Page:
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New Improvement Plan Will Upgrade Downtown Wilson

Wilson, Wyoming Post Office
Wikimedia Commons via CC BY-SA 2.0
The Downtown Improvement Plan will change downtown Wilson to accommodate increased traffic but still keep the community's local character.

The unincorporated town of Wilson in northwest Wyoming will be getting an upgrade to its road system thanks to the proposed Wilson Downtown Improvement Plan. The proposed plan will improve safety and accessibility for drivers, bikers, and pedestrians in the area. It includes things like the installation of sidewalks and speed response signs that remind drivers of their speed, and improving parking.

"[In] this area, really, the amount of traffic that we're seeing over Teton Pass due to business and commuters and visitors has just grown tremendously, and the unincorporated town of Wilson definitely feels that," said Heather Overholser, the Teton County Director of Public Works. "We want people to feel safe navigating around the downtown and feeling comfortable whether you're in a vehicle or on foot or on a bike."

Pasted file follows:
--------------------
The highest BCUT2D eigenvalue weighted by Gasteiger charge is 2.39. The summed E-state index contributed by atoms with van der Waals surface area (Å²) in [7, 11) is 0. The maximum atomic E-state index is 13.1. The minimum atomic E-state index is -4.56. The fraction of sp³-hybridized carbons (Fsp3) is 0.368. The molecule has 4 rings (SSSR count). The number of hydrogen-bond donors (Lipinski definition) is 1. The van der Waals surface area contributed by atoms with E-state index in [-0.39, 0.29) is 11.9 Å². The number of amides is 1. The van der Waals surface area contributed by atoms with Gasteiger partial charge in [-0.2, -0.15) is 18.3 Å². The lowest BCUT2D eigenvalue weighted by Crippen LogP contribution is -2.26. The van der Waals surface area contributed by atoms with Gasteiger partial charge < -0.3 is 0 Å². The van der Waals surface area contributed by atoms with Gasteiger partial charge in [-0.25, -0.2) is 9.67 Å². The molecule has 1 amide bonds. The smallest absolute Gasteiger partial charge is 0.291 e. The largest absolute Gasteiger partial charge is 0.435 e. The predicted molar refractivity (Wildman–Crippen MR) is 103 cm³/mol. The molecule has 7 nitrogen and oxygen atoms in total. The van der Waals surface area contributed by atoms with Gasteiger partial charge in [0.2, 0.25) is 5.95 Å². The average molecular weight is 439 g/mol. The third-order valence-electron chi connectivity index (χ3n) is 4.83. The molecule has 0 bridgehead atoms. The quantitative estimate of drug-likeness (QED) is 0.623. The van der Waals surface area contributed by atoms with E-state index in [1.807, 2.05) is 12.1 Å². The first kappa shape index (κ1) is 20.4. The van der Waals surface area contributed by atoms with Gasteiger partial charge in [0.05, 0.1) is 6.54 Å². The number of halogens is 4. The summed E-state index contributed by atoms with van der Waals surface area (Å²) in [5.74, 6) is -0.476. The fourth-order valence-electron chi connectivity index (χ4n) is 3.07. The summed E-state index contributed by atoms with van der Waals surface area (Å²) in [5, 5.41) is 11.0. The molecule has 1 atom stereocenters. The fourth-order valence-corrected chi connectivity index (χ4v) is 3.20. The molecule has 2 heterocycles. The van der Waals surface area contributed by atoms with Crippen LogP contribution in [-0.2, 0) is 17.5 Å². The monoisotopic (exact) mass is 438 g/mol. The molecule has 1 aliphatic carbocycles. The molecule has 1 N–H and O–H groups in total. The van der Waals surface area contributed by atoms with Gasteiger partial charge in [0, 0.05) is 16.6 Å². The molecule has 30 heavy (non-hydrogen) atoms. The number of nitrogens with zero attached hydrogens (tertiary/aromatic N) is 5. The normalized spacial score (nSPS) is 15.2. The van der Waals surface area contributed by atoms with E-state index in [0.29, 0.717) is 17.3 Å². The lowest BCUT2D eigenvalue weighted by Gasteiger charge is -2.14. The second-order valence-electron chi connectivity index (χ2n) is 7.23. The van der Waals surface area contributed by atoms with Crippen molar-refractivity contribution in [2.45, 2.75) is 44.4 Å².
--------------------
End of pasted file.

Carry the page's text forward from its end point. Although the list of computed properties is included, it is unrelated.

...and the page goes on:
The project has already undergone several public comment periods. The most recent one closed May 7, and the information collected from it will be presented to the steering committee before being finalized and brought to the Board of County Commissioners for final approval. Overholser expects construction to begin in 2022.

"This project is one of 13 projects that was approved for a federal build grant. And we're now working with FTA, and our consulting team, and all of our partners, to execute these projects. The funds aren't going to be obligated by the federal government until 2022, so we have to wait until then to actually put this conceptual plan in place," she said. "But as soon as we get our consultant on board, which will be probably in June, we'll be starting the NEPA process and preliminary design and cost estimating and be ready to start moving on the project with final design and construction as soon as those federal funds are obligated."

According to Overholser, the final product will be heavily influenced by the public.

"It's been great to have the community of Wilson involved and providing input and utilizing that to expand the plan, expand our thinking on the plan, and try to incorporate as much of it as possible," said Overholser.

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